“With Christians, a poetical view of things is a duty, – we are bid to color all things with hues of faith, to see a Divine meaning in every event, and a super-human tendency.”
-Blessed John Henry Cardinal Newman
Last Wednesday, a beautiful reading came up in the Liturgy of the Hours. It’s an excerpt from the writings of St. Theophilus of Antioch. In it, the saint exhorts us to do whatever we must to “open the eyes of our mind and heart.” He’s talking, of course, about seeing through eyes of faith.
First, an important realization – It’s not an automatic thing; seeing through eyes of faith. It takes work. Some argue that anything that isn’t automatically inbred in ourselves ends up being just smoke and mirrors, a sort of self-deception imposed by hostile outside forces (in this case, a Judeo-Christian society). Proponents of such a position will suggest that the most natural thing is just to let our eyes roam, assigning equally good value to everything. Such ocular non-discrimination is the most natural thing in the world, we’re told.
I’m not quite sure about such a position. After all, some of our greatest assets are learned… for example: speech, writing, art. None of these are automatic at birth but by disciplining ourselves, directing our innate talents, we flourish through our words and our artistic creations. The way we use our eyes is no different. Indeed, as St. Theophilus suggests, the greatest good we can possibly imagine (contact with God) comes through disciplining the senses:
[The senses] distinguish light and darkness, …proportion and lack of proportion, elegance and inelegance, excess and defect… So it is with the eyes of our mind in their capacity to see God.
God is seen by those who have the capacity to see him, provided that they keep the eyes of their mind open.
How, concretely, can we keep our eyes open to see God, particularly as we approach Easter?
Again, St. Theophilus offers a suggestion:
A person’s soul should be clean, like a mirror reflecting light. If there is rust on the mirror his face cannot be seen in it. In the same way, no one who has sin in him can see God.
Two practical suggestions from a DC Faith and Culture point of view:
- If you’re Catholic, go to Confession, have a direct encounter with the divine physician speaking to you through the words of his priest, “I absolve you of all of your sins. Go, you are free!” All throughout the Washington area, in the weeks leading up to Easter, Confession is readily available at all our parish churches, especially in downtown. Check out this link to the central website: http://thelightison.org It’ll offer lots of tips, schedules and guides to confession throughout our area.
If you’re not Catholic, you’re warmly invited into any of our churches to sit, and talk with God according to where you’re at in your journey with him. Ask him to cleanse you of whatever needs cleansing and to make you ever-more ready to engage him in a relationship whose goal is heaven itself! You might be interested in this recent effort by the Church in downtown DC, “Light the City,” opening our doors to anyone who wants to come and pray. Check out the video on youtube: https://youtu.be/5mr_g-8SOzw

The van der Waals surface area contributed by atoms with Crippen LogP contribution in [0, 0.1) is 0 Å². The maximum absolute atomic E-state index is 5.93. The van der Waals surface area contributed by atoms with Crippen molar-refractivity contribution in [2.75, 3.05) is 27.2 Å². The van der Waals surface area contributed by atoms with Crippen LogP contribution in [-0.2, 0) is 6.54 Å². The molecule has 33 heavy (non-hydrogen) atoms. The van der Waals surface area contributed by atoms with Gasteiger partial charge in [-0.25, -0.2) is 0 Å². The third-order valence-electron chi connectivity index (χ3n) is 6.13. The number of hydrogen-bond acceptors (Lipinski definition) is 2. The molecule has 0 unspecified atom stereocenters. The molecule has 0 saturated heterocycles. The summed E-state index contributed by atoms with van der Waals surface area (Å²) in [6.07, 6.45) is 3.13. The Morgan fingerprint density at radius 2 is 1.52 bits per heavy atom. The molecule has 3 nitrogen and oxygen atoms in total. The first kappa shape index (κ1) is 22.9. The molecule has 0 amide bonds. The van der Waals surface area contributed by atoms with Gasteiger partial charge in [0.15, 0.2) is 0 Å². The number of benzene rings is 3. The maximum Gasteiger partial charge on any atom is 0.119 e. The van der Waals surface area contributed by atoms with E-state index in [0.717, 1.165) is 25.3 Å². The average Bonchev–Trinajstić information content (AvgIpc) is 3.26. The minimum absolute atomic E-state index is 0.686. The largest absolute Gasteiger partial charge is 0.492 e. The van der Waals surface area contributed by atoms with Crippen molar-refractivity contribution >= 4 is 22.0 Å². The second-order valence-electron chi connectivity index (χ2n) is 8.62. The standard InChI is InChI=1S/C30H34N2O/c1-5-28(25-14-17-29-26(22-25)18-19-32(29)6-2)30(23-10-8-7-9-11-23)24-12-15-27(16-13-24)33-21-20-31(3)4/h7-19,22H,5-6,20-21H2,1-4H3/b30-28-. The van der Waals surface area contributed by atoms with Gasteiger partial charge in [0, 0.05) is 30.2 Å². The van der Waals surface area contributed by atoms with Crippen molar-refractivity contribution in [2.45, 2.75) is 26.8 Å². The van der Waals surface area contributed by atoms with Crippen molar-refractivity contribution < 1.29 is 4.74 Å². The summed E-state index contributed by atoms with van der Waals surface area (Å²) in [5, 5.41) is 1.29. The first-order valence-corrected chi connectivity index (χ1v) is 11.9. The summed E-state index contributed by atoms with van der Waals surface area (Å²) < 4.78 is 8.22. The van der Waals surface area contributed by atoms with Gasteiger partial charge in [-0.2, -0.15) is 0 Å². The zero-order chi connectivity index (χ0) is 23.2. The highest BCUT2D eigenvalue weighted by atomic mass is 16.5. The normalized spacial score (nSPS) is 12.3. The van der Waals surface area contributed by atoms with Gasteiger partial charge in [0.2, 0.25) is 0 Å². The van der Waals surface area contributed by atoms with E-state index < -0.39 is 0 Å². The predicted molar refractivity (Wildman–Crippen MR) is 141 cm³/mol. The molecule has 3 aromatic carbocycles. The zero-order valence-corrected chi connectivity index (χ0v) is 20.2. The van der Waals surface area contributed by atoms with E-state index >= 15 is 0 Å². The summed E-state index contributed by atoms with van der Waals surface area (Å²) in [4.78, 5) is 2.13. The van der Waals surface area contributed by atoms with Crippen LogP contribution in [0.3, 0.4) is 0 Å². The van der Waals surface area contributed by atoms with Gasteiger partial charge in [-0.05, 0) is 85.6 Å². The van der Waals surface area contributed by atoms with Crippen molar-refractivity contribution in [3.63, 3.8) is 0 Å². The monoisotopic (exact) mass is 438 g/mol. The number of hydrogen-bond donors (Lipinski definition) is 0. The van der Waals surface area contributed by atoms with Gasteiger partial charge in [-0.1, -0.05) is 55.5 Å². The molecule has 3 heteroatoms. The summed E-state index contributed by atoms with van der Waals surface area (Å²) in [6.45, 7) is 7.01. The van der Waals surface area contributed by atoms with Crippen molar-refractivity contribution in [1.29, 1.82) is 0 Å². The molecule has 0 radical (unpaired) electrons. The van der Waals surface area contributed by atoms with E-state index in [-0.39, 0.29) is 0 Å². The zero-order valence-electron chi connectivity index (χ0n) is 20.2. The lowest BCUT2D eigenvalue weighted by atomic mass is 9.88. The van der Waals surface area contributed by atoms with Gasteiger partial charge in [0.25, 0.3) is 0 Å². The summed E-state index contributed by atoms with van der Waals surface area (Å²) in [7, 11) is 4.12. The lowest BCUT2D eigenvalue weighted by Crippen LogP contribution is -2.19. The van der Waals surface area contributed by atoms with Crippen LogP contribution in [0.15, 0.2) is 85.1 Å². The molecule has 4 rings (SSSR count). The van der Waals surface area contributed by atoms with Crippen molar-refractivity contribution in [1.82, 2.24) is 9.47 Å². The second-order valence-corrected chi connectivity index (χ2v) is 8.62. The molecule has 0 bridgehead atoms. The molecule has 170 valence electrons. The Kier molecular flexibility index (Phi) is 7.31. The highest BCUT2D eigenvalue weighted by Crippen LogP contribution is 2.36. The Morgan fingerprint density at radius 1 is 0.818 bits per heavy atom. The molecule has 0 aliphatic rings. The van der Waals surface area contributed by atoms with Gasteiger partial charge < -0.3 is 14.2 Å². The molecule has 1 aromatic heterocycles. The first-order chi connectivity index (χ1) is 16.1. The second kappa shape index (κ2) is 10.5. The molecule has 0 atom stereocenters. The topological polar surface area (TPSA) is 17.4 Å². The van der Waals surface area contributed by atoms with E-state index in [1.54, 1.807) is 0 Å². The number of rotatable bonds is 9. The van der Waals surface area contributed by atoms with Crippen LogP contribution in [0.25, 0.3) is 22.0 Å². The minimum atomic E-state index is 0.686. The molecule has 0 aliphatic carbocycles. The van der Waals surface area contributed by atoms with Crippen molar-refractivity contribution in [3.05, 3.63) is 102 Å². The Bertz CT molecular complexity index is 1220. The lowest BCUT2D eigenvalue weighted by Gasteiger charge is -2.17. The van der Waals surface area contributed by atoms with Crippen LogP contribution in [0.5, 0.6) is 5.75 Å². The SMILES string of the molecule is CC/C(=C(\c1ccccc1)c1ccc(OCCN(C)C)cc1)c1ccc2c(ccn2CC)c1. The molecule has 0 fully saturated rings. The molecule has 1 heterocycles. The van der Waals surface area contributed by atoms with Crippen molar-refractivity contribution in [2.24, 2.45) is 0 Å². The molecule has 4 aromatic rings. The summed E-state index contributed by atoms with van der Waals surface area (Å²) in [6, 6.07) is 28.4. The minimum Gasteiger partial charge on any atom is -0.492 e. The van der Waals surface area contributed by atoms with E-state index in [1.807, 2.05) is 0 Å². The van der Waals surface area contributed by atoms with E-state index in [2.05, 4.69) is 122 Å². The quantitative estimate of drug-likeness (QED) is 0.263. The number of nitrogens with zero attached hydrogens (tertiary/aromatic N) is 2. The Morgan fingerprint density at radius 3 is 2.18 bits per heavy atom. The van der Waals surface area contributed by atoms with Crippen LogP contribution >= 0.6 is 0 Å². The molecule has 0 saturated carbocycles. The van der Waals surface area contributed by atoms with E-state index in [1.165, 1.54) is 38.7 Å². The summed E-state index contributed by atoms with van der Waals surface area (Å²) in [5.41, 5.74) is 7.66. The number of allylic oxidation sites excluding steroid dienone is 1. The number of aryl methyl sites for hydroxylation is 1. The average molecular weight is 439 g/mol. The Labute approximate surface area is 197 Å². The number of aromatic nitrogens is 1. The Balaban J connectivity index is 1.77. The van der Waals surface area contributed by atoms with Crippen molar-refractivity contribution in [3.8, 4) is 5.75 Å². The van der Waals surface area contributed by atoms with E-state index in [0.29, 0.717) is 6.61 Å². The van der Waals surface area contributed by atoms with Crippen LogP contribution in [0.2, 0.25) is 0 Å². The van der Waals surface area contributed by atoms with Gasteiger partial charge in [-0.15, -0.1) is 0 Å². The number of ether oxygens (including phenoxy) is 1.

- For everyone in DC: LOOK UP… our city is so phenomenally beautiful. The turrets on our row houses, cornices, small artistic highlights, the edifices of our federal buildings, the ingenious creativity of our modern architecture… All of it is soaked in the very best of the creative spirit God shares with the human race. So often, our city-eyes are downcast avoiding puddles, loose paving stones and the like… and now thanks to our cellphones, we are all too often absorbed in a digital world that – while dazzling – can be so inhuman. If you want to see through eyes of faith, LOOK UP… see God’s creativity at work in man’s city and then keep looking up to the heavens that he desires us to possess one day.
Continuing a recent theme… Thursda was a day full of light and warmth. No I’m not writing from vacation in Jamaica. Even in the depth of winter I had an amazingly “warm” day through two encounters. In the morning, I joined friends for a visit to the National Gallery. We enjoyed lunch at the museum’s Garden Cafe, which – P.S. – has a reliably quality buffet for a reasonable price before enjoying the NGA’s newest exhibit: Piero di Cosimo: Painting in Renaissance Florence. Cosimo’s works are typical of the time: numerous religious themes, fidelity to the Florentine school. Unusual was the imaginative style with which he explored stories of pagan mythology, whose subjects he portrays in a wide range of characterizations from the beautifully sympathetic to the grotesque. I’m not a huge fan of Olympian mythology, but it was fun to walk around inside the imagination of such an original artist.
Yesterday’s second experience, also with a brother priest, was a visit to the Music Center at Strathmore to hear the BSO. Under the baton of Marin Alsop, the BSO is always in good form, but they were especially so last night, the tenth anniversary of the opening of their Montgomery County venue, Strathmore. The orchestra presented excited listeners with Rachmaninoff’s 2nd Piano concerto and Respighi’s Roman Tryptic. Both played at the heartstrings of the audience.
Three levels of light pervaded the day. Most superficially, the sun itself. DC was its usual beautiful self under low-lying winter sun light. In the middle of February that should be enough to lift anyone’s spirit, but there was other light too. Piero di Cosimo’s canvases seem to radiate the light of sacred realities portrayed. It was almost as if the gallery’s track-lighting wasn’t necessary. Likewise, the BSO’s performance of Respighi. I was transported back to warm walks along the Janiculum Hill, admiring the Pines and fountains for which Rome is so famous.